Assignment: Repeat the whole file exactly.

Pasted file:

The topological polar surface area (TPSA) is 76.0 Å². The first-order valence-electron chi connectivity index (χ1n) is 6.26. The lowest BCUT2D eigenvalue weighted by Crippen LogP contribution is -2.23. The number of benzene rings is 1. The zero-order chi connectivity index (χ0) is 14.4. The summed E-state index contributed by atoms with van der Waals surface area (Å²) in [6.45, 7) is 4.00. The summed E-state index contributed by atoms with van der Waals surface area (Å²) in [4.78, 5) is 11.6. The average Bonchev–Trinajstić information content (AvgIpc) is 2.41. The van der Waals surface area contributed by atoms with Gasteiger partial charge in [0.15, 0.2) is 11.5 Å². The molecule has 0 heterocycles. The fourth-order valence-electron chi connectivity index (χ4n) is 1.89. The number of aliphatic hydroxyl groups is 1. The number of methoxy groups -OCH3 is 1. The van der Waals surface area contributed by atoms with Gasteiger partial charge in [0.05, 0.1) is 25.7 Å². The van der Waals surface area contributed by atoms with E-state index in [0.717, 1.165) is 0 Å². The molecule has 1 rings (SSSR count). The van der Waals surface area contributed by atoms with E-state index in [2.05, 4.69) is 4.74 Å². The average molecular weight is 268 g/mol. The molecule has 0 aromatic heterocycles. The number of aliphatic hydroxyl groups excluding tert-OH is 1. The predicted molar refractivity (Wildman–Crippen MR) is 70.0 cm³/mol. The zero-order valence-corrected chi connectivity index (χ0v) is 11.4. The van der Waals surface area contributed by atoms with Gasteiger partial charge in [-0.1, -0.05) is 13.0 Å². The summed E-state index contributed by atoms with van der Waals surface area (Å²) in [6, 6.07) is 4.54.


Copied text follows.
The topological polar surface area (TPSA) is 76.0 Å². The first-order valence-electron chi connectivity index (χ1n) is 6.26. The lowest BCUT2D eigenvalue weighted by Crippen LogP contribution is -2.23. The number of benzene rings is 1. The zero-order chi connectivity index (χ0) is 14.4. The summed E-state index contributed by atoms with van der Waals surface area (Å²) in [6.45, 7) is 4.00. The summed E-state index contributed by atoms with van der Waals surface area (Å²) in [4.78, 5) is 11.6. The average Bonchev–Trinajstić information content (AvgIpc) is 2.41. The van der Waals surface area contributed by atoms with Gasteiger partial charge in [0.15, 0.2) is 11.5 Å². The molecule has 0 heterocycles. The fourth-order valence-electron chi connectivity index (χ4n) is 1.89. The number of aliphatic hydroxyl groups is 1. The number of methoxy groups -OCH3 is 1. The van der Waals surface area contributed by atoms with Gasteiger partial charge in [0.05, 0.1) is 25.7 Å². The van der Waals surface area contributed by atoms with E-state index in [0.717, 1.165) is 0 Å². The molecule has 1 rings (SSSR count). The van der Waals surface area contributed by atoms with E-state index in [2.05, 4.69) is 4.74 Å². The average molecular weight is 268 g/mol. The molecule has 0 aromatic heterocycles. The number of aliphatic hydroxyl groups excluding tert-OH is 1. The predicted molar refractivity (Wildman–Crippen MR) is 70.0 cm³/mol. The zero-order valence-corrected chi connectivity index (χ0v) is 11.4. The van der Waals surface area contributed by atoms with Gasteiger partial charge in [-0.1, -0.05) is 13.0 Å². The summed E-state index contributed by atoms with van der Waals surface area (Å²) in [6, 6.07) is 4.54.